This really is a case of measuring up what matters more to you. Do you value potential big returns over a financial safety net? If so then perhaps it’s time to take to the stock market and put your money to work.
Opening an Investment ISA
An investment ISA is a good option to take if you do want to invest your money. There are plenty of benefits to setting up a stocks and shares ISA, such as the fact that you won’t incur any tax on your returns.
In particular, it’s worth placing some of your lump sum of £50k into an investment ISA just so you can max out the annual limit of £20k. This means that you will stand to get maximum returns on your money, and you’ll still have £30k left to play with and diversify elsewhere. You can choose to drip-feed the remaining £30k, for example, into your ISA over the next few years if you wish.
This is a solid option if you’re keen to explore stocks and shares but want the safety of an ISA wrapper. What’s more, as stated, you won’t have to invest the whole of your £50k to really take advantage.
Do You Want to Be a Passive or Active Investor?
Your investor profile will also affect what you perceive to be the best way to invest £50k. There are plenty of options out there which allow you invest your money and earn passively, or you can choose to actively manage your investments and make specific choices on which stocks you want for your portfolio.
Many people prefer the passive investment route purely for the fact that it’s hassle free. Investing on an active basis can take a lot of time, energy, and knowledge! Stock markets are tricky to navigate and understand at the best of times, and thankfully, many passive investment platforms are making it easier and easier for everyday savers and investors to start building a part-time income.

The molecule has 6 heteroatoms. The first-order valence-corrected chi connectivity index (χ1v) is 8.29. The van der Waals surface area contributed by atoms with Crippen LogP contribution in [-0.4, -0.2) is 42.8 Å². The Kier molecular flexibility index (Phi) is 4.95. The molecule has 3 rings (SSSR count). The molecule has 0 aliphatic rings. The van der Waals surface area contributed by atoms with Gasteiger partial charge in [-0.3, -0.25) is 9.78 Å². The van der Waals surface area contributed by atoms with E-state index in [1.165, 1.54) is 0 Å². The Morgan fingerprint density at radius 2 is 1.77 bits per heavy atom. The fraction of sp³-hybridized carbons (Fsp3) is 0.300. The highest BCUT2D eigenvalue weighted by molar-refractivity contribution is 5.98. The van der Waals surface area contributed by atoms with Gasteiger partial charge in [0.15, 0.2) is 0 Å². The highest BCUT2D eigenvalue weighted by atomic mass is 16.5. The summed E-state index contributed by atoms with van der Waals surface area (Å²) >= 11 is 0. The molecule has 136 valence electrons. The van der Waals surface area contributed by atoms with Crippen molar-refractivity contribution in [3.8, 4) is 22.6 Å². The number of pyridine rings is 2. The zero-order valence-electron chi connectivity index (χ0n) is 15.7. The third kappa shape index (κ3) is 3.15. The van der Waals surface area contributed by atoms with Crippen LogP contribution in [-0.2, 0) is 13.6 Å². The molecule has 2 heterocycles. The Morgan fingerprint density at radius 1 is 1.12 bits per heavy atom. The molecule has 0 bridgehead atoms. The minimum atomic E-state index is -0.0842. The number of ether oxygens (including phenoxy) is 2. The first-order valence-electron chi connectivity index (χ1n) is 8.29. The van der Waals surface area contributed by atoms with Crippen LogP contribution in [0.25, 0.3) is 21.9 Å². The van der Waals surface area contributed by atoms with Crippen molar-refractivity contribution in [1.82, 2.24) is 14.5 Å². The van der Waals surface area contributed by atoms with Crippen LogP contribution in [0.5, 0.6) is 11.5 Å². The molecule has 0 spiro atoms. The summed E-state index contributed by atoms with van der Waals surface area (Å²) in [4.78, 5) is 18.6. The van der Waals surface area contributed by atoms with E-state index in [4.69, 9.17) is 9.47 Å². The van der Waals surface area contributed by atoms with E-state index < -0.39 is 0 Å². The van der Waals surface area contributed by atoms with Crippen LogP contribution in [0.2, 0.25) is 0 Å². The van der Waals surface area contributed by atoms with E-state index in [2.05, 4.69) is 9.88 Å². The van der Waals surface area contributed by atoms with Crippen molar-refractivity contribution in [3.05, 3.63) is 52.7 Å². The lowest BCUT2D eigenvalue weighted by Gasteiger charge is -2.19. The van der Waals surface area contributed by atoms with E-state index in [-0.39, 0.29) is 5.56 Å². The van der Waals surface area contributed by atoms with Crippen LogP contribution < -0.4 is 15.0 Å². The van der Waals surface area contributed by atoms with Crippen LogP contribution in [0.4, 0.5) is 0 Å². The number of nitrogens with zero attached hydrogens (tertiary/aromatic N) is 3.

There are further benefits to a passive investment model as it means that you won’t have to keep an eye on your money at all hours of the day. You’ll be able to diversify your options without having to get involved directly unless you absolutely need or want to.
The Best Passive Investment Platforms for £50,000
If you’ve been following PFF for a while now, you’ll know that I’ve occasionally reviewed some of the top investment platforms available in the UK. Many of these are passive platforms and are therefore great for beginners or those who want a passive solution. If you’re looking for the best way to invest £50k into the stock market, it is certainly worth considering the following options.
One key aspect to consider when looking for the best passive investment platform is fees. The less you pay on your investments, the more viable the platform is likely to be. Seemingly small platform fees can quickly add up when dealing with larger sums of money invested.
Let’s take a look at our picks for the best passive investment platforms.
Moneyfarm is a great investment platform for beginners, particularly as the interface is so user-friendly. It’s fully regulated, and you’ll have the chance to invest your £50k via an Investment ISA, a General Investment Account (GIA) if you already have an active Investment ISA elsewhere, or a Personal Pension. The best part is, of course, the fact that you can get started quickly with a ready-made portfolio service. There’s no need for you to worry about managing the finer points of your investments unless you really want to.
Pricing for Moneyfarm portfolios are nice and simple, with a rate of 0.6% per year on an investment of £50k. All portfolios with Moneyfarm are fully managed by their wealth managers so investments are chosen on your behalf based on a risk assessment that you complete at the start of the process.
Based on Moneyfarm’s current rates, you should expect to pay around £300 per year on a £50k investment – very competitive, on the whole.
Read more on Moneyfarm here:
- Moneyfarm vs Nutmeg
- Moneyfarm vs Hargreaves Lansdown
- Moneyfarm vs Wealthify
- Moneyfarm vs Vanguard
- Best Investment Apps in the UK